As a child, I grew up in a family who didn’t seek a cure for my eye condition and it was one of the best things that happened to me.
I am always very hesitant to praise articles like this, for a few reasons. There’s nothing wrong with wanting to cure eye conditions, I’m not even sure how many times my family has been to various places, not for the purpose of trying to get me treatment, but to donate blood, to let doctors take pictures of my eyes and to answer questions. This has all been in the name of research. I have a hereditary autosomal recessive eye condition, this means that both my parents are carriers. I’ve been blind since birth, though used to have a little more vision than I do now. At one stage glasses were useful, not to help me read, I’ve never been able to see that much, but to extend my field of vision.
I’m more than happy to participate in studies that may help other people. Whether this is to cure the condition, or to understand how it progresses so that others growing up with it can prepare for that. So why do I turn away from articles claiming that a cure for blindness has been found?
Quite simply, because it hasn’t. Yes, there are technologies being developed to improve the vision of people with genetic, degenerative eye conditions. However, none of these technologies are being implemented in hospitals for us all because at this stage they just aren’t good enough. Scientists are understanding more and more about how the retina works and ways in which they can attempt to replace it, but many of these treatments haven’t even been tested on people yet. I remember over five years ago when people with my eye condition were saying they would be cured soon, because gene therapy trials for LCA had started. Yes, these trials were somewhat successful, however, people with LCA aren’t being invited to be cured, because a cure hasn’t actually been found yet. It takes years for a trial to be completed, for the full affects of treatment to be assessed and to then seek the funding to begin treating other people if there was even a high enough success rate in the first place.
Starting to develop a technology does not mean that blind people will suddenly be cured. For me, these articles are not harmful, I have read a lot about LCA, its progression and what I should expect in later life. I am thankful that my parents didn’t focus on finding me a cure, as we knew that it was pointless, and instead pushed me to become independent. We participated in some things, like the donating blood I mentioned above, when asked, however it was very much something we did if we had time. As a child our focus was on ensuring that I learnt braille, could use a cane, tie my shoe laces, begin to cook…essentially what most parents encourage their child to do. We weren’t consumed by a need to cure me, and I think that this is one of the reasons why I have the skills I do now.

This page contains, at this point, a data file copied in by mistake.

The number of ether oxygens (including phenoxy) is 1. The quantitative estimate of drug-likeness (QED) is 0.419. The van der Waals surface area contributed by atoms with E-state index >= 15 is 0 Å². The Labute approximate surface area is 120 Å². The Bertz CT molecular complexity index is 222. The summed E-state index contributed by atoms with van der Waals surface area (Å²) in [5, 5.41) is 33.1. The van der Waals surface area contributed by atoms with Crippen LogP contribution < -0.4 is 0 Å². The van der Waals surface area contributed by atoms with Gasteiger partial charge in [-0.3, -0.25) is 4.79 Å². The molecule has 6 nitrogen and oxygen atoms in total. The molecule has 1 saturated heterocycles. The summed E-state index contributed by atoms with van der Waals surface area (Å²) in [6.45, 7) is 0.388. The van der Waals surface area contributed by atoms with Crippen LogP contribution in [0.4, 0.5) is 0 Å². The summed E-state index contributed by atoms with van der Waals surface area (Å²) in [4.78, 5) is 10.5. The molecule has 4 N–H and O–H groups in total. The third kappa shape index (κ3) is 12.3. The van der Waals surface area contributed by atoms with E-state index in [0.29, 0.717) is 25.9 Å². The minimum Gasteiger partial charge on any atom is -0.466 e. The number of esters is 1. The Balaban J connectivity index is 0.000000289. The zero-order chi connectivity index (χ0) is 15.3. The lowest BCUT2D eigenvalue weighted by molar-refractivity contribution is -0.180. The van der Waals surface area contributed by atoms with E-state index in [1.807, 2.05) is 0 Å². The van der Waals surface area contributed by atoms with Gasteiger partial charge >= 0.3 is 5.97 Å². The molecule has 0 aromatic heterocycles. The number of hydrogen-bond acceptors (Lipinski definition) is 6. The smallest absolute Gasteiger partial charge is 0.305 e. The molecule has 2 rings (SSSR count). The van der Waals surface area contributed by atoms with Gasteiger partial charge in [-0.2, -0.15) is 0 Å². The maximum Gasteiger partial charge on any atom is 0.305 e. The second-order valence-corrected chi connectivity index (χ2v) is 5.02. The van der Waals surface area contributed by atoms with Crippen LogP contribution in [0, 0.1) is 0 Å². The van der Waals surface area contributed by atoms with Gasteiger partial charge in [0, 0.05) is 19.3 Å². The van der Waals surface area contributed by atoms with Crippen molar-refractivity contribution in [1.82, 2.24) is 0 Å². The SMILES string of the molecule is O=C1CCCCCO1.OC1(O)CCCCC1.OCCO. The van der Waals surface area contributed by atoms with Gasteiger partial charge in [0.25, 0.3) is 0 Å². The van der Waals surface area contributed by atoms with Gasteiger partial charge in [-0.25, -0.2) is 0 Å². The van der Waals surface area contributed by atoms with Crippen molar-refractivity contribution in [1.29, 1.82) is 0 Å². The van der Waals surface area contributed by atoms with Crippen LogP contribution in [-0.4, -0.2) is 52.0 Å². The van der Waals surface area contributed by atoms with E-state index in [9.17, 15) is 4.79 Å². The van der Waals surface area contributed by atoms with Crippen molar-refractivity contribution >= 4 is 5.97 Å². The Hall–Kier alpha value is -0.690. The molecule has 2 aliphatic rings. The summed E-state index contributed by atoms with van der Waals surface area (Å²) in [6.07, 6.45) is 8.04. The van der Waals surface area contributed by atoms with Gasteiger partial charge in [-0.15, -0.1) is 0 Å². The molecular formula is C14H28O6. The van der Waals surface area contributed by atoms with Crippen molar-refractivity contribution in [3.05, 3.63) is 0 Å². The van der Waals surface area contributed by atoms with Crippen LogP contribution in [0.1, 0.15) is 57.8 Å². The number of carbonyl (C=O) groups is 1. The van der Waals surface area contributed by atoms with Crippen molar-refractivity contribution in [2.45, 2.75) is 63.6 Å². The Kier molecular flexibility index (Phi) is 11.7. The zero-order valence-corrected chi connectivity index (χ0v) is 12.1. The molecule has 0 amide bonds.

In short, my family haven’t seen me being blind as a tragedy. It can be a pain, but we’re realistic enough to know that in my lifetime there won’t be a cure. So instead of devoting all our time to finding one we ensured that instead I would have the skills to grow up to be a functional, productive member of society. It concerns me that some parents of newly diagnosed children may read these articles and place false hope in finding a cure for their child. That they will go on to start charities and raise thousands, and even sometimes hundreds of thousands of pounds for research. It concerns me not because I am against the research, but because I don’t think that it’s the kind of childhood that encourages the blind person to grow and achieve the highest level of independence they can. If all the families efforts are focused on curing their child, are they really fighting for access to services, for an equal education?
I hope that people will strike a balance, if they wish, then I would encourage them to participate in trials and studies. Even if it doesn’t result in a cure for blindness, perhaps it can help someone else. Science is a wonderful thing and I believe that the more information we have the better. On the other hand, I also hope that parents will make sure their child knows that it’s ok to be blind, that there is no shame in being who they are. That parents will encourage their children, blind or sighted, to reach their full potential. If you bring your child up vocally campaigning that blindness is a terrible thing that needs to be eradicated, how will your child ever see themselves in a positive way?